Demography of a man-made human catastrophe: The case of massive famine in Ukraine 1932–1933

Omelian Rudnytskyi, Nataliia Levchuk, Oleh Wolowyna, Pavlo Shevchuk, Alla Kovbasiuk

Canadian Studies in Population 42, no. 1–2 (2015): 53–80.

Abstract: Estimates of 1932–34 famine direct losses (excess deaths) by age and sex and indirect losses (lost births) are calculated, for the first time, for rural and urban areas of Ukraine. Total losses are estimated at 4.5 million, with 3.9 million excess deaths and 0.6 million lost births. Rural and urban excess deaths are equivalent to 16.5 and 4.0 per cent of respective 1933 populations. We show that urban and rural losses are the result of very different dynamics, as reflected in the respective urban and rural age structures of relative excess deaths.

Human catastrophes hold a special place in the field of population studies. Catastrophes with large-scale population consequences are of two types: nature-induced disasters and man-made disasters. Examples of nature-induced disasters are famines due to drought or pestilence, deaths from natural cataclysms like mega-volcanic eruptions, earthquakes, and pathogenic viral outbreaks like influenza. Examples of man-made disasters include wars and revolutions. A particular case of manmade disasters are those attributable to social engineering, i.e., miscalculations, failures of the system, or deliberate destructions brought by governments in their attempts to fundamentally transform a society according to a particular ideological script. Both types of catastrophe have received quite extensive coverage in the demographic literature. Besides a heavy human toll and material destruction, they often had profound long-term implications in terms of major political, geopolitical, and social transformations (Smil 2008).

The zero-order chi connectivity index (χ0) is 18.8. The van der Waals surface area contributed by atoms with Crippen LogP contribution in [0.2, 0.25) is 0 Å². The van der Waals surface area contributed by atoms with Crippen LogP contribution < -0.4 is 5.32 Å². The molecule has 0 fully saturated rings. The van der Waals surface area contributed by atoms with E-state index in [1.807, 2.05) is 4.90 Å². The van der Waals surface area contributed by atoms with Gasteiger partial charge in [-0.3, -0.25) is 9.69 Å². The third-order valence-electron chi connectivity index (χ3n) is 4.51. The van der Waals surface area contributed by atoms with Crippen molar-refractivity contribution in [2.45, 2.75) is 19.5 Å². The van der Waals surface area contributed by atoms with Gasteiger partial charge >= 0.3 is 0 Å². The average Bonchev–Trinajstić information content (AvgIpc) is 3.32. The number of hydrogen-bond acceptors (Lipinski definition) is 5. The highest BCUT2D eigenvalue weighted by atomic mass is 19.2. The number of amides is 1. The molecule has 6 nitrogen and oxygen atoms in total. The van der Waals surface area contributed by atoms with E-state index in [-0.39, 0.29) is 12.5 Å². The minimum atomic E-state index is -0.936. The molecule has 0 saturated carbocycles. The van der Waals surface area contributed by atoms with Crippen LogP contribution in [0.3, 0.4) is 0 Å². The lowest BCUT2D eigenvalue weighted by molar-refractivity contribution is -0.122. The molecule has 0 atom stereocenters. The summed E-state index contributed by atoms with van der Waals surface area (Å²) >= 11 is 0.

Oleh Wolowyna, Center for Slavic, Eurasian and E. European Studies, University of North Carolina at Chapel Hill
Director of the Shevchenko Scientific Society’s Center for Demographic and Socioeconomic Research of Ukrainians in the US.

Omelian Rudnytskyi, Nataliia Levchuk, Pavlo Shevchuk, and Alla Kovbasiuk—all with the Ptoukha Institute of Demography and Social Studies at the National Academy of Sciences of Ukraine.